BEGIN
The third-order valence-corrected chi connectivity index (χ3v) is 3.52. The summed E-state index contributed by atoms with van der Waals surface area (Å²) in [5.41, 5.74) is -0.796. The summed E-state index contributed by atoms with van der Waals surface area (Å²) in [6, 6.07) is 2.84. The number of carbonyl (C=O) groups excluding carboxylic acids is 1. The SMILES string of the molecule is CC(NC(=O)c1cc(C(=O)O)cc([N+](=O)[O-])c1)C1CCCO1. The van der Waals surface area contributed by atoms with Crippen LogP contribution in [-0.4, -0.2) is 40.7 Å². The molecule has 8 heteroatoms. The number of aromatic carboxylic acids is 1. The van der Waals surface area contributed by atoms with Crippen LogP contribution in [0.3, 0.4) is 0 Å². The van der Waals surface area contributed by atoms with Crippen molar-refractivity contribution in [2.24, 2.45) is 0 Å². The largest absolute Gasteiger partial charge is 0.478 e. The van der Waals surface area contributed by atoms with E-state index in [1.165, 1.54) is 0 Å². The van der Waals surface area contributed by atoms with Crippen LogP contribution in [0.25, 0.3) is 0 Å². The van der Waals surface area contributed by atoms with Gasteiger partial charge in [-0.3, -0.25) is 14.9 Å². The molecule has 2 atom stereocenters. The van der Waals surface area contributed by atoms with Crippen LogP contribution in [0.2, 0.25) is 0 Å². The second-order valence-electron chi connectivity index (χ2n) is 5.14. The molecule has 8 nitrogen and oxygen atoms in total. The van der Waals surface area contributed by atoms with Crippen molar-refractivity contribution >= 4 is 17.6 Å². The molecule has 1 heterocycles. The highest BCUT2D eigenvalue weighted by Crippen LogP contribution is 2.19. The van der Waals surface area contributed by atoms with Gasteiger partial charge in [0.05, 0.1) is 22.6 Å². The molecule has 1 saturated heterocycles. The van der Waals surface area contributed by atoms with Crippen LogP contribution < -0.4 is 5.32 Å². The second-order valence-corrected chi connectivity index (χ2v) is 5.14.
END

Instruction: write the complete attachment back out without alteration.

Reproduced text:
The third-order valence-corrected chi connectivity index (χ3v) is 3.52. The summed E-state index contributed by atoms with van der Waals surface area (Å²) in [5.41, 5.74) is -0.796. The summed E-state index contributed by atoms with van der Waals surface area (Å²) in [6, 6.07) is 2.84. The number of carbonyl (C=O) groups excluding carboxylic acids is 1. The SMILES string of the molecule is CC(NC(=O)c1cc(C(=O)O)cc([N+](=O)[O-])c1)C1CCCO1. The van der Waals surface area contributed by atoms with Crippen LogP contribution in [-0.4, -0.2) is 40.7 Å². The molecule has 8 heteroatoms. The number of aromatic carboxylic acids is 1. The van der Waals surface area contributed by atoms with Crippen LogP contribution in [0.3, 0.4) is 0 Å². The van der Waals surface area contributed by atoms with Crippen molar-refractivity contribution in [2.24, 2.45) is 0 Å². The largest absolute Gasteiger partial charge is 0.478 e. The van der Waals surface area contributed by atoms with E-state index in [1.165, 1.54) is 0 Å². The van der Waals surface area contributed by atoms with Crippen LogP contribution in [0.25, 0.3) is 0 Å². The van der Waals surface area contributed by atoms with Gasteiger partial charge in [-0.3, -0.25) is 14.9 Å². The molecule has 2 atom stereocenters. The van der Waals surface area contributed by atoms with Crippen LogP contribution in [0.2, 0.25) is 0 Å². The second-order valence-electron chi connectivity index (χ2n) is 5.14. The molecule has 8 nitrogen and oxygen atoms in total. The van der Waals surface area contributed by atoms with Crippen molar-refractivity contribution >= 4 is 17.6 Å². The molecule has 1 heterocycles. The highest BCUT2D eigenvalue weighted by Crippen LogP contribution is 2.19. The van der Waals surface area contributed by atoms with Gasteiger partial charge in [0.05, 0.1) is 22.6 Å². The molecule has 1 saturated heterocycles. The van der Waals surface area contributed by atoms with Crippen LogP contribution < -0.4 is 5.32 Å². The second-order valence-corrected chi connectivity index (χ2v) is 5.14.